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In a volatile market, it’s vital to be disciplined about what you want to own, the price you want to pay and what you think it’s going to be worth in a few years.
The first half of 2020 has been unexpected, to say the least. Outlook scenarios turned obsolete quickly with the rapid spread of COVID-19, evolving public and health policies and a nascent new business cycle emerging from the economic trough. Some economy-sensitive segments of the market have begun to participate in the initial rebound but others are struggling to recover. It’s hard to hang a hat on which sectors or companies will ultimately seize leadership as the recovery takes hold.
Compared to previous years, financial guidance from companies will be less forthcoming, leading to large dispersions in analysts’ estimates for the 2021 financial year. Companies’ cash flows will be distorted by provisions for bad debts, inventory and working capital build-ups. Against this backdrop, companies that demonstrate visibility in earnings growth, strong cash flow conversion, robust balance sheets and management adaptability to change will be bid up.
In the near term, there are several observable trends that are worth highlighting.
Stay at home: E-commerce has exploded on the back of stay-at-home requirements and fiscal stimulus support. Online stores such as Kogan and Temple & Webster have clearly benefited. Some traditional retailers have been able to adapt well, including JB Hi-Fi, shoe retailer Accent Group and homeware retailer Beacon Lighting and Adairs. Enablers of the transition to online such as data centre operators NextDC and Macquarie Telecom have also seen demand soar. Finally, sustained demand for at-home dining will likely prolong the unprecedented demand for supermarket goods.
Reopening: Investors will be questioning the sustainability of stay-at-home trends as the economy re-opens. However, re-opening trends are uneven due to renewed efforts to curb the spread of COVID-19 in states where cases have surged. This makes the longevity of stay-at-home trends difficult to predict. Offshore experience clearly indicates stay-at-home demand will decelerate as pent-up demand fades and supply issues are ironed out as re-opening kicks in.
Sectors struggling to recover: Challenges continue to confront transport, tourism and media stocks as regional resurgences of COVID-19 keep demand trends uncertain. Any share price re-rating for these sectors will depend on the length of hibernation affecting operating outlooks and, in the case of toll roads and airports, the prospect of dividends resumption.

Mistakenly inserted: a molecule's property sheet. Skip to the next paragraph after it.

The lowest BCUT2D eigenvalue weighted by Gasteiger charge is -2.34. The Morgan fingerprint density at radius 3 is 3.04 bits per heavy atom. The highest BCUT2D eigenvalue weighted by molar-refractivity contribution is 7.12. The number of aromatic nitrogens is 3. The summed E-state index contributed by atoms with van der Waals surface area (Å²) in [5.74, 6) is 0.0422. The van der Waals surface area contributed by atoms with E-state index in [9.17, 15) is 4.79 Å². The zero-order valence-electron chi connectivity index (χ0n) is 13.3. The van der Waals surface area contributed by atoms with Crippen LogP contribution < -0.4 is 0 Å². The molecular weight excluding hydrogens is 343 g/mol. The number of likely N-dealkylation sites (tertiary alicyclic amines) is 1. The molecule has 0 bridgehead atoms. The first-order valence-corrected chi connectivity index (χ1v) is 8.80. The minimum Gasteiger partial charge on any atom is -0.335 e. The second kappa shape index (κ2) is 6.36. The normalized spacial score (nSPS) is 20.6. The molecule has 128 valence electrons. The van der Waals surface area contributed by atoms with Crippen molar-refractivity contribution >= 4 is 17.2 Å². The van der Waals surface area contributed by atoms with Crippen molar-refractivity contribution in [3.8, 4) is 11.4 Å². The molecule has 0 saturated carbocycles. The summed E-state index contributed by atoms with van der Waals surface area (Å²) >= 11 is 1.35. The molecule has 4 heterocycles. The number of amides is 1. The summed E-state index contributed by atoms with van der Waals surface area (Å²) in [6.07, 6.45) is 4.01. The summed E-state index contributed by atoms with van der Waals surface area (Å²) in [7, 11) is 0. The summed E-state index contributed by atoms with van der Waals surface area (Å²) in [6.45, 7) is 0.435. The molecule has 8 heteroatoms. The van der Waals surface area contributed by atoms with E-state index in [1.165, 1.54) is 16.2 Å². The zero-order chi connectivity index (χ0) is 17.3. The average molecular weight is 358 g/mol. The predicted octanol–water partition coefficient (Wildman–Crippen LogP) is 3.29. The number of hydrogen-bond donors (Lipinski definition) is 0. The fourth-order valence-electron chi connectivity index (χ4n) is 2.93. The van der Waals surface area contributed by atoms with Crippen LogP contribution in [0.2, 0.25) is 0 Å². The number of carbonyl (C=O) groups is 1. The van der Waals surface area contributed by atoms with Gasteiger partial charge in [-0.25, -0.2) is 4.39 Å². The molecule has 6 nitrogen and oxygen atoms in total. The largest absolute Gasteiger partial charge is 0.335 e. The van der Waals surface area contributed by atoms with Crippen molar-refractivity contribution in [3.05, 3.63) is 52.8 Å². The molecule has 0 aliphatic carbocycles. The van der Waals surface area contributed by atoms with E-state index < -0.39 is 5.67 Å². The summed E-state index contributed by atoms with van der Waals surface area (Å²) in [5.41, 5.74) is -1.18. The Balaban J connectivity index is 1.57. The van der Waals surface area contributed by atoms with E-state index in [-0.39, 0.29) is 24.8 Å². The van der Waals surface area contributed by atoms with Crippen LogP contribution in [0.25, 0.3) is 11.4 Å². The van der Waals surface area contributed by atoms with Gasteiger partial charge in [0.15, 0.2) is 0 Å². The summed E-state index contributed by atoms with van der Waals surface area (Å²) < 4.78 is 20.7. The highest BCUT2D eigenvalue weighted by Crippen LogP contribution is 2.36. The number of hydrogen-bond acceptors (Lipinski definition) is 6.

Management adaptability: Companies such as Alliance Aviation, City Chic and Perpetual have taken the opportunity to improve their market positions through acquisitions. This trend will continue to feature prominently as the management of a number of Australian companies turn opportunistic. In other cases, we expect companies to lean on self-help strategies through cost-containment plans to help them through a softer demand environment.
The August reporting season will not offer a silver bullet to the question of market direction. Let’s be clear: it’s a challenge to conceive a six- to 12-month outlook in the middle of a global pandemic when part of the answer will depend on evolving public and health policies.
As a base-case scenario, we expect the nascent economic recovery to continue in the second half of 2020. The recovery will be slow and pace uneven but will be assisted by additional fiscal and monetary support. However, views can shift meaningfully and quickly around a variety of factors affecting the macro environment – in particular, a meaningful change in the health outlook for COVID-19 that leads to a return to the normalisation of consumer behaviour offers the greatest upside to markets.
In such a volatile market, and where liquidity may be amplified both up and down, it’s important to be disciplined about what you want to own, the price you want to pay for it and what you think it’s going to be worth in two or three years.
Click here to read the article: Reporting season wont define market direction – ST Wong
Source – Australian Financial Review
28 April 2021
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